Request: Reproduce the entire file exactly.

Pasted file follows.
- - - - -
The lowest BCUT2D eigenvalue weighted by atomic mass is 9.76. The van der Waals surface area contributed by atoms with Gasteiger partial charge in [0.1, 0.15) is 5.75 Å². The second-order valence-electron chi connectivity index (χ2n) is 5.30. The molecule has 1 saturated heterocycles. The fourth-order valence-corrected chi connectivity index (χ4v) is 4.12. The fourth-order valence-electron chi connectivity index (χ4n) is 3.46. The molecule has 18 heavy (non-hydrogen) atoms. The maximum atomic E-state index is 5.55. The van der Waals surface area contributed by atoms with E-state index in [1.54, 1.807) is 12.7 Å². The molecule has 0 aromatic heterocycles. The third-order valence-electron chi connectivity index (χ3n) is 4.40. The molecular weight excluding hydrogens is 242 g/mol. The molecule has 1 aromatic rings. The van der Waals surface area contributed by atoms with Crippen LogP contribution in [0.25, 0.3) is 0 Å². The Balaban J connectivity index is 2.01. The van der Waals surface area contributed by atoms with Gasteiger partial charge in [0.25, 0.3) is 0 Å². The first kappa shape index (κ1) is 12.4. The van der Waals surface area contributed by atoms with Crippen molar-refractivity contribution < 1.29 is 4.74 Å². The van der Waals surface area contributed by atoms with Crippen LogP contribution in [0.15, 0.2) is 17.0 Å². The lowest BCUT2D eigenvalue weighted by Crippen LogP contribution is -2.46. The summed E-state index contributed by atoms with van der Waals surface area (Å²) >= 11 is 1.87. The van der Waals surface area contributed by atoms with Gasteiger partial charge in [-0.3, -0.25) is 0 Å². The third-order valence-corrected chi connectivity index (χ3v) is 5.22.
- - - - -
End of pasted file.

The lowest BCUT2D eigenvalue weighted by atomic mass is 9.76. The van der Waals surface area contributed by atoms with Gasteiger partial charge in [0.1, 0.15) is 5.75 Å². The second-order valence-electron chi connectivity index (χ2n) is 5.30. The molecule has 1 saturated heterocycles. The fourth-order valence-corrected chi connectivity index (χ4v) is 4.12. The fourth-order valence-electron chi connectivity index (χ4n) is 3.46. The molecule has 18 heavy (non-hydrogen) atoms. The maximum atomic E-state index is 5.55. The van der Waals surface area contributed by atoms with E-state index in [1.54, 1.807) is 12.7 Å². The molecule has 0 aromatic heterocycles. The third-order valence-electron chi connectivity index (χ3n) is 4.40. The molecular weight excluding hydrogens is 242 g/mol. The molecule has 1 aromatic rings. The van der Waals surface area contributed by atoms with Crippen LogP contribution in [0.25, 0.3) is 0 Å². The Balaban J connectivity index is 2.01. The van der Waals surface area contributed by atoms with Gasteiger partial charge in [0.25, 0.3) is 0 Å². The first kappa shape index (κ1) is 12.4. The van der Waals surface area contributed by atoms with Crippen molar-refractivity contribution < 1.29 is 4.74 Å². The van der Waals surface area contributed by atoms with Crippen LogP contribution in [0.15, 0.2) is 17.0 Å². The lowest BCUT2D eigenvalue weighted by Crippen LogP contribution is -2.46. The summed E-state index contributed by atoms with van der Waals surface area (Å²) >= 11 is 1.87. The van der Waals surface area contributed by atoms with Gasteiger partial charge in [-0.3, -0.25) is 0 Å². The third-order valence-corrected chi connectivity index (χ3v) is 5.22.